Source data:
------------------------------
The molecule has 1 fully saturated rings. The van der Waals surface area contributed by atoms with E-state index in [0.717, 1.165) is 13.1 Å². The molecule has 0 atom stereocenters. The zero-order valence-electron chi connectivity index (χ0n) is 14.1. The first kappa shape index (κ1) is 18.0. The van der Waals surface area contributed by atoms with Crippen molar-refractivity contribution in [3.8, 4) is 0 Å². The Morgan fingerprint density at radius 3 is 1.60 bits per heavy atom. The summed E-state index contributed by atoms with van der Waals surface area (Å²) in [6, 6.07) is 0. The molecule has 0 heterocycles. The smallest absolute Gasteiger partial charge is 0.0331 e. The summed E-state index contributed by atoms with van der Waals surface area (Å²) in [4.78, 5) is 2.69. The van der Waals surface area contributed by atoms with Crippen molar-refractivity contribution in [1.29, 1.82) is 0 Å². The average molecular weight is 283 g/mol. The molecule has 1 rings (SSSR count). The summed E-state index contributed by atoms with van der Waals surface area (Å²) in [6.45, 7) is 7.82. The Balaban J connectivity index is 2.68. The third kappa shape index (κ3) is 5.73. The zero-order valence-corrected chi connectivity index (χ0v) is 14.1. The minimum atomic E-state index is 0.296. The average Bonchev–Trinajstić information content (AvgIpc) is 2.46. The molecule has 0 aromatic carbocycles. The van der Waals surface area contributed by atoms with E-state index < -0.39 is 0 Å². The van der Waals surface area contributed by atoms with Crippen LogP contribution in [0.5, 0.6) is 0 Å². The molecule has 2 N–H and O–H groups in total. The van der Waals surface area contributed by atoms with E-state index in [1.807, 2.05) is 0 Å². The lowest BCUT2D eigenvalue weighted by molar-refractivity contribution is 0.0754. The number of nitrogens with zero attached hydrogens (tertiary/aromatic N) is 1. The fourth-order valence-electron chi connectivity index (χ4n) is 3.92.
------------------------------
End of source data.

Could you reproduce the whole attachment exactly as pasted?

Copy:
The molecule has 1 fully saturated rings. The van der Waals surface area contributed by atoms with E-state index in [0.717, 1.165) is 13.1 Å². The molecule has 0 atom stereocenters. The zero-order valence-electron chi connectivity index (χ0n) is 14.1. The first kappa shape index (κ1) is 18.0. The van der Waals surface area contributed by atoms with Crippen molar-refractivity contribution in [3.8, 4) is 0 Å². The Morgan fingerprint density at radius 3 is 1.60 bits per heavy atom. The summed E-state index contributed by atoms with van der Waals surface area (Å²) in [6, 6.07) is 0. The molecule has 0 heterocycles. The smallest absolute Gasteiger partial charge is 0.0331 e. The summed E-state index contributed by atoms with van der Waals surface area (Å²) in [4.78, 5) is 2.69. The van der Waals surface area contributed by atoms with Crippen molar-refractivity contribution in [1.29, 1.82) is 0 Å². The average molecular weight is 283 g/mol. The molecule has 1 rings (SSSR count). The summed E-state index contributed by atoms with van der Waals surface area (Å²) in [6.45, 7) is 7.82. The Balaban J connectivity index is 2.68. The third kappa shape index (κ3) is 5.73. The zero-order valence-corrected chi connectivity index (χ0v) is 14.1. The minimum atomic E-state index is 0.296. The average Bonchev–Trinajstić information content (AvgIpc) is 2.46. The molecule has 0 aromatic carbocycles. The van der Waals surface area contributed by atoms with E-state index < -0.39 is 0 Å². The van der Waals surface area contributed by atoms with Crippen LogP contribution in [0.5, 0.6) is 0 Å². The molecule has 2 N–H and O–H groups in total. The van der Waals surface area contributed by atoms with E-state index in [1.807, 2.05) is 0 Å². The lowest BCUT2D eigenvalue weighted by molar-refractivity contribution is 0.0754. The number of nitrogens with zero attached hydrogens (tertiary/aromatic N) is 1. The fourth-order valence-electron chi connectivity index (χ4n) is 3.92.